But Kasem wasn’t going to let the band reissue the comical track. “I don’t wish to change my position,” he wrote. He was also rattled. He wrote about how he was being shaken down to make sure the band’s music wasn’t inhibited by legal threats. “I should point out that your campaign has consistently painted me as some kind of bad guy standing in the way of your right to free speech…someone—taking your word for it—was probably likely to go further than you ‘expected’ in championing your cause.”
The fight took an even stranger turn on January 8, 1993. Kasem picked up the telephone that day, and when he said, “Hello,” the papers say, he got an earful. The male voice called Kasem a “fucking dickhead because of what he did to U2,” adding, “Kasem, I hate you. Fuck you.” But it also gave the radio host an ultimatum: “release Negativland”—meaning let the band reissue its record with his four-letter word outtakes—and “you better give the money back to [sic].”
Afterward Kasem agreed to let his phone line be tapped, FBI records show.
Soon enough agents traced a call to an Akron, Ohio, man who said he “became upset that Kasem who champions First Amendment rights, but refused to support those ideals when [Negativland] was involved.”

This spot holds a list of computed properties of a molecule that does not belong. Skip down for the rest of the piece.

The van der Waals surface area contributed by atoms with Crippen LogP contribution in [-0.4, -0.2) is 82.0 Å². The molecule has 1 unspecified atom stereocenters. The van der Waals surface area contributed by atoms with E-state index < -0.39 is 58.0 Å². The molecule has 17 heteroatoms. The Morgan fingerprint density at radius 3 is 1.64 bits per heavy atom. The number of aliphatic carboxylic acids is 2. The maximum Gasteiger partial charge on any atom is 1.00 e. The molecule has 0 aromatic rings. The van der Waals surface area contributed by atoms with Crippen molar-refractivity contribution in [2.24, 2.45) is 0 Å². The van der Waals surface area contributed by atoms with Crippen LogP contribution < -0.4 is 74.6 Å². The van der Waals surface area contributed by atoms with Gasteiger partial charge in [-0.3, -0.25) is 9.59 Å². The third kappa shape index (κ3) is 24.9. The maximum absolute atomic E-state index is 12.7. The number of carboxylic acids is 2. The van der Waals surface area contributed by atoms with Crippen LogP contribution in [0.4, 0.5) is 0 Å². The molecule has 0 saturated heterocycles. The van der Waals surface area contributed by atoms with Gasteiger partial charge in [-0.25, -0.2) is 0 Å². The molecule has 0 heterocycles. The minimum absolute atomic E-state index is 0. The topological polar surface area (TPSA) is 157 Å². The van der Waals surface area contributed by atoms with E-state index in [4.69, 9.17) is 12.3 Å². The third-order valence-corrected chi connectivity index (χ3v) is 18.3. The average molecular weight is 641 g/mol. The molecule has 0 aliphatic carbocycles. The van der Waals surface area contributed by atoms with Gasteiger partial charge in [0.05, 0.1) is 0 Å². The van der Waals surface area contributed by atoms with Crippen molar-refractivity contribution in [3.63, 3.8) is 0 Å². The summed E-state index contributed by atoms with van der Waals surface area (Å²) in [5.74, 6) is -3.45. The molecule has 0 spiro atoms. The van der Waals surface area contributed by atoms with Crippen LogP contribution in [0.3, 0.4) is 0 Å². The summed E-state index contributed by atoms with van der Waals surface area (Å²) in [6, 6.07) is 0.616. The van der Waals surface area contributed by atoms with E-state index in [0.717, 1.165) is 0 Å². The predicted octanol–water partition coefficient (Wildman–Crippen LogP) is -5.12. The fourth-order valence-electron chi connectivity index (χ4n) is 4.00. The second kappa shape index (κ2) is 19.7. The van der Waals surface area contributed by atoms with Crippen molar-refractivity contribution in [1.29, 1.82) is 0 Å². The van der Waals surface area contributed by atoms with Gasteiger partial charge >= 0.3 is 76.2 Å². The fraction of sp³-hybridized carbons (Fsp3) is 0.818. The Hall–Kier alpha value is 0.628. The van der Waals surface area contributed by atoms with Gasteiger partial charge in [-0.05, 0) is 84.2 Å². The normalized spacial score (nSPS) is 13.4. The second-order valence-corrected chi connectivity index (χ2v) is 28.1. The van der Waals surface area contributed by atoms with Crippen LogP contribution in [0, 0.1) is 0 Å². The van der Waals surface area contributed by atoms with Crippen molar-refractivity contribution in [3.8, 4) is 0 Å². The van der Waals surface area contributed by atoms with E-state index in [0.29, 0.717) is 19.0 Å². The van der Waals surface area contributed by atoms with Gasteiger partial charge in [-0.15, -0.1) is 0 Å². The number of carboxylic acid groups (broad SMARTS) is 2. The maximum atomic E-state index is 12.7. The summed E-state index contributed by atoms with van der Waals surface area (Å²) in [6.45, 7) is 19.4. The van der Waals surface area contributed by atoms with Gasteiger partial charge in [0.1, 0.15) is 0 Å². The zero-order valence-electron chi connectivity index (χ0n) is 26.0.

The settlement reached outside of court forced Negativland to refrain from getting rights to the record.
And the band abided by it.
When Kasem was succumbing to Lewy body dementia, a degenerative disease that mirrors Parkinson’s, Negativland uploaded all eight tracks of “U2” so fans could create their own mashup.
Band member Peter Conheim said the band did win over many passionate fans. But the musicians never advised them to try to threaten anybody.
“Our group got branded as pranksters, and we embraced that,” Conheim, 46, told The Daily Beast in a phone interview from California. “I think it’s likely that a fan could just pick up the mantle and do that.”
But Conheim today feels for Kasem and admits threats of any sort would have sunk their legal fight to win back their record.
“I don’t blame him for being scared.”